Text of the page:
When creating a monster-filled video game, there are certain things game designers absolutely take for granted—that are so rote they've become almost laughably stereotyped. A zombie title is bound to center on a lot of moaning, shambling and splattered brains, for instance. A werewolf game? It'll feature rage, rush and gush. And when gamemakers think vampires, they often turn to stealthy shadow-crawling.
That's certainly the direction Realmforge Studios headed with its new vampire-in-the-black-of-night actioner Dark. And if you look at the title purely as a third-person stealth action game, its slip-and-jump play has some potential. It's just that everything else in the goopy mix leaves an, uh, awful taste in your mouth.
The adventure/torturous trek begins when a guy named Eric Bane stumbles into a contemporary nightclub with blurred vision and a headache thumping louder than the pounding music. He soon finds out that the reason he's feeling so bad has something to do with the fact that his blood was just drained by a vampire in a dank alley outside the club. How does he so quickly piece this together? Well, it turns out that nearly everyone in this place is a sharp-toothed vamp. It's sort of a hipster vampire mixer, if you will.
After Eric regains his senses and makes a couple of new friends, the facts become clearer: He has indeed been bitten and transformed into a half-vampire. And if he hopes to avoid turning into something even more ghoulish he needs to find the bloodsucker who attacked him and drink that beastie's blood in return. (If Twilight taught us anything, it's that the path of the newly undead is a painful one.) Thankfully, the pretty vampire club owner, Rose, agrees to help Eric in his quest.
From there it's up to gamers to, as Eric, infiltrate the right well-guarded vampire domains—including a museum full of antiquities and a massive corporate headquarters—and share a bite, as it were, with the right elder vamp. But there's also some other mysterious plot taking place at the same time: It seems an army of seasoned troops are attacking the very places Rose has pinpointed as bloodsucker bunkers. Could this deployment somehow be related to Eric's current predicament? Hmmm.
May the Force Sneak With You
You must figure out how to maneuver Eric through large open areas while trying to avoid the automatic gunfire of scores of guards and soldiers. And as the game progresses, you gain a number of powers to help distract and elude your foes—such as the ability to Shadow Leap (quickly teleporting from place to place). Shadow Grip amounts to a Darth Vader-ish force that can grab a gunman and slam him to the ground from a distance. An ability called Auspex gives Eric super senses to see glowing red blood pumping through the veins of the many humans in any given area.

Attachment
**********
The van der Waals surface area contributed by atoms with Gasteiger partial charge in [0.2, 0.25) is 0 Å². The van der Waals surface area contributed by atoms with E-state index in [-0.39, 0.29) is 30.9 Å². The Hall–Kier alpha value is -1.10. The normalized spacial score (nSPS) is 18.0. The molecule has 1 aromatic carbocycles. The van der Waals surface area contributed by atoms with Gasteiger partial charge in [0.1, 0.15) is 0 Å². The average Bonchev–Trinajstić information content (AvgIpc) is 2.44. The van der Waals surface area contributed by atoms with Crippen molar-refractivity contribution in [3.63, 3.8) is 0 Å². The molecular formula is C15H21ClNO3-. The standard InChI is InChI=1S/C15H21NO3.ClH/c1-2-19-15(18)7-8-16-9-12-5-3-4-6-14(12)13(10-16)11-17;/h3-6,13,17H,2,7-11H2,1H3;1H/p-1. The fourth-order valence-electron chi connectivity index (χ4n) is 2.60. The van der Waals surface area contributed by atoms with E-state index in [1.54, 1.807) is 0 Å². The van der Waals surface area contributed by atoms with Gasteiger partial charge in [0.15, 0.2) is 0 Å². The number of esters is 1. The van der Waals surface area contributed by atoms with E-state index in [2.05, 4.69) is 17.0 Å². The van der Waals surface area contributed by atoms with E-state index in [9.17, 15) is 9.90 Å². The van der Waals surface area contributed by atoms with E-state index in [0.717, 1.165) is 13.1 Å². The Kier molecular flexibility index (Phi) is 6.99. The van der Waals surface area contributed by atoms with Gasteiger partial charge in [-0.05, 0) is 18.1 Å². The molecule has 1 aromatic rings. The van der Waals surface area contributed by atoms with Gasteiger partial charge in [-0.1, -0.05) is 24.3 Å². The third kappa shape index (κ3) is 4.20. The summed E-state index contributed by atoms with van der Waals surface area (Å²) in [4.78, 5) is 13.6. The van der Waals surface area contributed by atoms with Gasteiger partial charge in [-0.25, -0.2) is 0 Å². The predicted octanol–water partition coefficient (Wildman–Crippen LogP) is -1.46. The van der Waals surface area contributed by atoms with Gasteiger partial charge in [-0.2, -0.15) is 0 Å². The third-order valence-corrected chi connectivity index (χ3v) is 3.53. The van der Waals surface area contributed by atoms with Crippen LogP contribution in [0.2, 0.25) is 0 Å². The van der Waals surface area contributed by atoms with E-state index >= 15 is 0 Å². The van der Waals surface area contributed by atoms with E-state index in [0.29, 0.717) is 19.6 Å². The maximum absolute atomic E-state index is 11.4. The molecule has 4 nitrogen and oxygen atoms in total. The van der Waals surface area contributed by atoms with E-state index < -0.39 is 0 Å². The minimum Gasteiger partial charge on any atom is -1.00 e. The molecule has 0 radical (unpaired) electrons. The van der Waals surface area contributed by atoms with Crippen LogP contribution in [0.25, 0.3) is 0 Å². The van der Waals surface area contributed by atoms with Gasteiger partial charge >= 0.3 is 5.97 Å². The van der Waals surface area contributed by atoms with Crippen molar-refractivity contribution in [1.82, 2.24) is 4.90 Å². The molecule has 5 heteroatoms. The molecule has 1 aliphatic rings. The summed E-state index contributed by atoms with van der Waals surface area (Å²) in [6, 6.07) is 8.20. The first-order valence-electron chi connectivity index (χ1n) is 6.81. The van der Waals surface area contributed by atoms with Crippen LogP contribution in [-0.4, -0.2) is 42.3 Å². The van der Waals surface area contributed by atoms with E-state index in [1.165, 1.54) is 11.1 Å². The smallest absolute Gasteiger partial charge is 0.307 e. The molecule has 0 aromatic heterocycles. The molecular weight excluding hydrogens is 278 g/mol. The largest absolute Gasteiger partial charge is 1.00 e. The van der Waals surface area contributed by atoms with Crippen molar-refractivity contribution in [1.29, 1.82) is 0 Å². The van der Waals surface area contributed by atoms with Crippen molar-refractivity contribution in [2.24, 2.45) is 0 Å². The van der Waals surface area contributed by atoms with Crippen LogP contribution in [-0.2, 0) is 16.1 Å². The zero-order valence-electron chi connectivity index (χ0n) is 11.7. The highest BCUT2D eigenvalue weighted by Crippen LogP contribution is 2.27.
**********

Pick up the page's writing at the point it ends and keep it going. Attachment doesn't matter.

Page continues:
Among his collection of abilities, that last one is very important because, as you may have already guessed, Eric isn't just slipping past guards in the night, he's killing them too. And all that glowing red stuff is what gives him the "juice" to power all his fancy skills.
Does that mean things get messy? Yes, I'm afraid that's another thing gamemakers automatically equate with a vampire title.
This is a game that fully embraces a contemporary vampire ethos, for good guy and villain alike. Eric will readily grab a victim and slowly drain him of life, glugging down the crimson flow in slurpy gulps. But that's only the tip of the gory iceberg. You also encounter explosions that rip people apart; men and vampires who are locked in torture devices; ghouls that munch on the torn-open remains of the fallen; and a vampire dismembering a snared human with a butcher knife to create a grisly work of fleshy art.
Some of that latter guy's carrion art also features chunks of naked female torsos. And we see an oversized statue of two nude women in the midst of a sexual encounter. Realistic-looking vampire club dancers twist and shake, wearing nothing but g-strings and body paint. And Rose tells us of an old vampire who uses his power to control large groups of women and sell them to male customers for vile purposes.
Add in some equally vile M-rated language and you've got another dark stereotype that's not nearly so laughable.